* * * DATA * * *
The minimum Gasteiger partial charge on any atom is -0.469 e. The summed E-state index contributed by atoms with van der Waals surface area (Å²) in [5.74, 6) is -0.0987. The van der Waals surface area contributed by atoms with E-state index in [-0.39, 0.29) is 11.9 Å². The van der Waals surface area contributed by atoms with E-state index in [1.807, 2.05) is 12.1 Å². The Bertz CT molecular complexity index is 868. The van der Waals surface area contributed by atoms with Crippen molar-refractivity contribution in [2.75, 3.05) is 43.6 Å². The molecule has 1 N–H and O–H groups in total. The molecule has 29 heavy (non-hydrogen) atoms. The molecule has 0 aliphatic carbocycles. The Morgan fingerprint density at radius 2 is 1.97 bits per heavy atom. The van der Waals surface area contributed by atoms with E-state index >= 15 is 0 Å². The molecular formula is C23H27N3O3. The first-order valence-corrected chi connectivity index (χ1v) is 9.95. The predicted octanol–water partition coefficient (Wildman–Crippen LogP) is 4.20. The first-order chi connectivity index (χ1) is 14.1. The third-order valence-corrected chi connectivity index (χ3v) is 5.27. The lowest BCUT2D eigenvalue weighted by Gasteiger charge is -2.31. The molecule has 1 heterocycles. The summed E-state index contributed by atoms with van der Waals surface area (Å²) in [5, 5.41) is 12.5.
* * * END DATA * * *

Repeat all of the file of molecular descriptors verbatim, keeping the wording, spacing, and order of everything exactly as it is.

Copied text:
The minimum Gasteiger partial charge on any atom is -0.469 e. The summed E-state index contributed by atoms with van der Waals surface area (Å²) in [5.74, 6) is -0.0987. The van der Waals surface area contributed by atoms with E-state index in [-0.39, 0.29) is 11.9 Å². The van der Waals surface area contributed by atoms with E-state index in [1.807, 2.05) is 12.1 Å². The Bertz CT molecular complexity index is 868. The van der Waals surface area contributed by atoms with Crippen molar-refractivity contribution in [2.75, 3.05) is 43.6 Å². The molecule has 1 N–H and O–H groups in total. The molecule has 29 heavy (non-hydrogen) atoms. The molecule has 0 aliphatic carbocycles. The Morgan fingerprint density at radius 2 is 1.97 bits per heavy atom. The van der Waals surface area contributed by atoms with E-state index >= 15 is 0 Å². The molecular formula is C23H27N3O3. The first-order valence-corrected chi connectivity index (χ1v) is 9.95. The predicted octanol–water partition coefficient (Wildman–Crippen LogP) is 4.20. The first-order chi connectivity index (χ1) is 14.1. The third-order valence-corrected chi connectivity index (χ3v) is 5.27. The lowest BCUT2D eigenvalue weighted by Gasteiger charge is -2.31. The molecule has 1 heterocycles. The summed E-state index contributed by atoms with van der Waals surface area (Å²) in [5, 5.41) is 12.5.